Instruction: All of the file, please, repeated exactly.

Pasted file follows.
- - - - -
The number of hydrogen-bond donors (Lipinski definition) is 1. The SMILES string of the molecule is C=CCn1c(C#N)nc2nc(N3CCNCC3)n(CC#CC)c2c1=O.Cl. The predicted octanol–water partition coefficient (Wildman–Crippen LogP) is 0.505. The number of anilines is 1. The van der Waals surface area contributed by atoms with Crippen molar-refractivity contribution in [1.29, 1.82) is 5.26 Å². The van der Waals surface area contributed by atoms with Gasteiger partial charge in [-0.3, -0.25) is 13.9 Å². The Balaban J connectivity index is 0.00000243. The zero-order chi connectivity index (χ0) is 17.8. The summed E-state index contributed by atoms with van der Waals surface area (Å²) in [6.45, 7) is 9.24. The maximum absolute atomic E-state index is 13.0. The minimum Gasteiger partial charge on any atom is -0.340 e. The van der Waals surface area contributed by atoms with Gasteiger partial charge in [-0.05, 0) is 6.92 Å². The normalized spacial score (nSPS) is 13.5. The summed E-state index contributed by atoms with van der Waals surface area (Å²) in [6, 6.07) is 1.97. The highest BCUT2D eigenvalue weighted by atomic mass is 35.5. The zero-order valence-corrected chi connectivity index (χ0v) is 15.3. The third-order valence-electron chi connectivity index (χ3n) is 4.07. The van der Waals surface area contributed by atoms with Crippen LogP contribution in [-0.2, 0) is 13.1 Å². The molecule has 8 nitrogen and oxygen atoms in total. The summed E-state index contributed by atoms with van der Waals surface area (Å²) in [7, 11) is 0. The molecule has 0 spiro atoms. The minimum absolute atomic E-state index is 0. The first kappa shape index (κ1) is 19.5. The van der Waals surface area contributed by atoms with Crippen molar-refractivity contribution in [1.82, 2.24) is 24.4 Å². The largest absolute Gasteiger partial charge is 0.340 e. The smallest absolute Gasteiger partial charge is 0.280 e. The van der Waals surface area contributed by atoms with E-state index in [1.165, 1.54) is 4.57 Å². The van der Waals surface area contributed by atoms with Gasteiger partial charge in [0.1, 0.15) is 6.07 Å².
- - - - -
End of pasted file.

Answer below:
The number of hydrogen-bond donors (Lipinski definition) is 1. The SMILES string of the molecule is C=CCn1c(C#N)nc2nc(N3CCNCC3)n(CC#CC)c2c1=O.Cl. The predicted octanol–water partition coefficient (Wildman–Crippen LogP) is 0.505. The number of anilines is 1. The van der Waals surface area contributed by atoms with Crippen molar-refractivity contribution in [1.29, 1.82) is 5.26 Å². The van der Waals surface area contributed by atoms with Gasteiger partial charge in [-0.3, -0.25) is 13.9 Å². The Balaban J connectivity index is 0.00000243. The zero-order chi connectivity index (χ0) is 17.8. The summed E-state index contributed by atoms with van der Waals surface area (Å²) in [6.45, 7) is 9.24. The maximum absolute atomic E-state index is 13.0. The minimum Gasteiger partial charge on any atom is -0.340 e. The van der Waals surface area contributed by atoms with Gasteiger partial charge in [-0.05, 0) is 6.92 Å². The normalized spacial score (nSPS) is 13.5. The summed E-state index contributed by atoms with van der Waals surface area (Å²) in [6, 6.07) is 1.97. The highest BCUT2D eigenvalue weighted by atomic mass is 35.5. The zero-order valence-corrected chi connectivity index (χ0v) is 15.3. The third-order valence-electron chi connectivity index (χ3n) is 4.07. The van der Waals surface area contributed by atoms with Crippen LogP contribution in [-0.2, 0) is 13.1 Å². The molecule has 8 nitrogen and oxygen atoms in total. The summed E-state index contributed by atoms with van der Waals surface area (Å²) in [7, 11) is 0. The molecule has 0 spiro atoms. The minimum absolute atomic E-state index is 0. The first kappa shape index (κ1) is 19.5. The van der Waals surface area contributed by atoms with Crippen molar-refractivity contribution in [1.82, 2.24) is 24.4 Å². The largest absolute Gasteiger partial charge is 0.340 e. The smallest absolute Gasteiger partial charge is 0.280 e. The van der Waals surface area contributed by atoms with E-state index in [1.165, 1.54) is 4.57 Å². The van der Waals surface area contributed by atoms with Gasteiger partial charge in [0.1, 0.15) is 6.07 Å².